Midway through a recent video announcing his diagnosis of stage 4 pancreatic cancer, “Jeopardy!” host Alex Trebek asked fans of the show for their prayers.
They were needed, he said, if the legendary game show host was to beat the disease that threatens his life.
Trebek’s prayer request caught the ear of former contestants like Geoffrey Mitelman, a Reform Jewish rabbi from New York who was a Jeopardy! contestant in 2016.
“Alex said he wanted prayers, so let’s see what we can do,” Mitelman told RNS.
Through a private Facebook group, emails and phone calls, the rabbi was able to organize a digital interfaith prayer service for Trebek.
Up to 100 faith leaders, including Orthodox Jews, Methodists, Lutherans, Presbyterians and Episcopalians, will be participating in the service via a Zoom conference on March 13. The service will be recorded and sent to Trebek.
Mitelman, like many former contestants, said he had fond memories of meeting Trebek while on the show.
“We’re all looking to be able to process this news and heal,” Mitelman said. “To those who have met him, it feels like a gut punch. Everybody feels connected to him.”
More than a few faith leaders have appeared on “Jeopardy!” during its 35 seasons, though the exact number wasn’t provided by the program. So it made sense that former clergy contestants would band together to pray for Trebek.
“‘Jeopardy!’ cuts across traditions. So many clergy have been involved,” Mitelman said. “We can’t bring everybody to one church or synagogue, but we can spend 15 minutes one afternoon together to hear words of comfort and offer up our own thoughts and prayers.”
Dylan Parson, a three-time “Jeopardy!” champion, said he felt an immediate connection when he met Trebek on stage in 2015.
“A strong affinity (for Trebek) develops really quickly,” he said. “It’s somebody you’ve watched on TV in the house five nights a week for years, so it’s someone you feel like you know by the time you get there. When you talk to him in person, it’s an instant relationship.”
Parson was a junior in college when he was on the show. Today he’s a seminarian at Duke Divinity School and a pastoral intern at Pleasant Green United Methodist Church in Durham, North Carolina.
When he told Trebek he was planning to go to seminary, Parson said that Trebek asked him, “Why?”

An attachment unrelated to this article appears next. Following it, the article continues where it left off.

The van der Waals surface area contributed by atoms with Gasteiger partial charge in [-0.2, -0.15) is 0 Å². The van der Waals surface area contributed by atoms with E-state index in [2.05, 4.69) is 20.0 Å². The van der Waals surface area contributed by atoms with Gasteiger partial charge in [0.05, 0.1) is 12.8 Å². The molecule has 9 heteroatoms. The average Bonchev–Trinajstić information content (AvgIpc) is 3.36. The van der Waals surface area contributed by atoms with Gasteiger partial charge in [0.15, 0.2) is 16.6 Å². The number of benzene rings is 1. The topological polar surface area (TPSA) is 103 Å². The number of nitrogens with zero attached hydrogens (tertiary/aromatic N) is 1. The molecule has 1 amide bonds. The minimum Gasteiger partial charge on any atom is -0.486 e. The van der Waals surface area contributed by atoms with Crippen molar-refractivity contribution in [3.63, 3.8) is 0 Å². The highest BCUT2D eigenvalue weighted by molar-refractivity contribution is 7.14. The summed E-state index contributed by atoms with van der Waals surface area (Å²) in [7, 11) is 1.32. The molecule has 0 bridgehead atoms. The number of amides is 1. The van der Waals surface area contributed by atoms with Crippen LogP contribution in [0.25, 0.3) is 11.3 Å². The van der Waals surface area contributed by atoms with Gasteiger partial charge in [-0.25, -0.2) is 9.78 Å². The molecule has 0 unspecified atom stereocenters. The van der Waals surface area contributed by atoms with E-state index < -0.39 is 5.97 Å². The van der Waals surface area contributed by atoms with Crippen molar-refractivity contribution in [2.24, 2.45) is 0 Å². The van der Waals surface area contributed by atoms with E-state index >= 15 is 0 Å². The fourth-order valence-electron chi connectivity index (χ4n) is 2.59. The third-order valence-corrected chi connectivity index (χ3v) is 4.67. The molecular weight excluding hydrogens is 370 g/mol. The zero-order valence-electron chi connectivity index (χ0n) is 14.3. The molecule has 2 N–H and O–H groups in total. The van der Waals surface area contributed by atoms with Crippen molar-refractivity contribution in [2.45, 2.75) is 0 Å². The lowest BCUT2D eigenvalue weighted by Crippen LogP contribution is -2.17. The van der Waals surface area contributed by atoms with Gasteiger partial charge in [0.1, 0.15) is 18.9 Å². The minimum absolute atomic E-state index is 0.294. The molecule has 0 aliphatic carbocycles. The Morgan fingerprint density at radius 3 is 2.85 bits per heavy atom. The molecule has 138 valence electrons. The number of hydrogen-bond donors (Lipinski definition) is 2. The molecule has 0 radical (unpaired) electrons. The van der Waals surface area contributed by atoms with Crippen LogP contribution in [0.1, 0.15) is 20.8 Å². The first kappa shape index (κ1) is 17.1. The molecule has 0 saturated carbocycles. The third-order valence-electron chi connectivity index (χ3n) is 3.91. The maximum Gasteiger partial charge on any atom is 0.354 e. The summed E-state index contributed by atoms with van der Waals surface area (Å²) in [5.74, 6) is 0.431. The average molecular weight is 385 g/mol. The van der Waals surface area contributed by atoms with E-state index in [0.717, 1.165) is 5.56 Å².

The prayer service, Parson said, answers Trebek’s question.
“This is a meaningful thing we can offer. We can’t do much, but we want to offer this,” Parson said. “I hope it feels to him that we’re all coming together in our own ways to offer what we have to give for him in this time, we can offer the prayers that we have.”
During the Zoom service, Parson plans to read a prayer from the United Methodist Book of Worship, which calls for comfort, courage, strength, patience and hope.
Mitelman, who is the founding director of Sinai and Synapses, an organization that bridges science and religion, said he’ll be offering a prayer of hope for Trebek.
“My prayer is one that I’ve used a lot, and that is, to have strength for today and hope for tomorrow because it’s going to be a very difficult road for him. He needs to be able to find the strength he needs physically, the strength he needs emotionally and the strength he needs spiritually,” he said. “And, to know how many thousands of contestants love him, and viewers love him.”
Other contestants have taken to social media to express their reactions to Trebek’s news.
Ken Jennings, a member of the Church of Jesus Christ of Latter-day Saints who won a record 74 “Jeopardy!” games, tweeted, “ One thing I know for a fact: Alex is very aware of how much he means to millions of people, and how we will be pulling for him … I hope that’s a comfort.”
According to the American Cancer Society, some 57,000 people in the U.S. will be diagnosed with pancreatic cancer this year and more than 45,000 will die from the disease.
Trebek, 78, acknowledged these grim stats in his 44-second video while asking for prayer.
“So, help me. Keep the faith. And we’ll get it done,” he told viewers.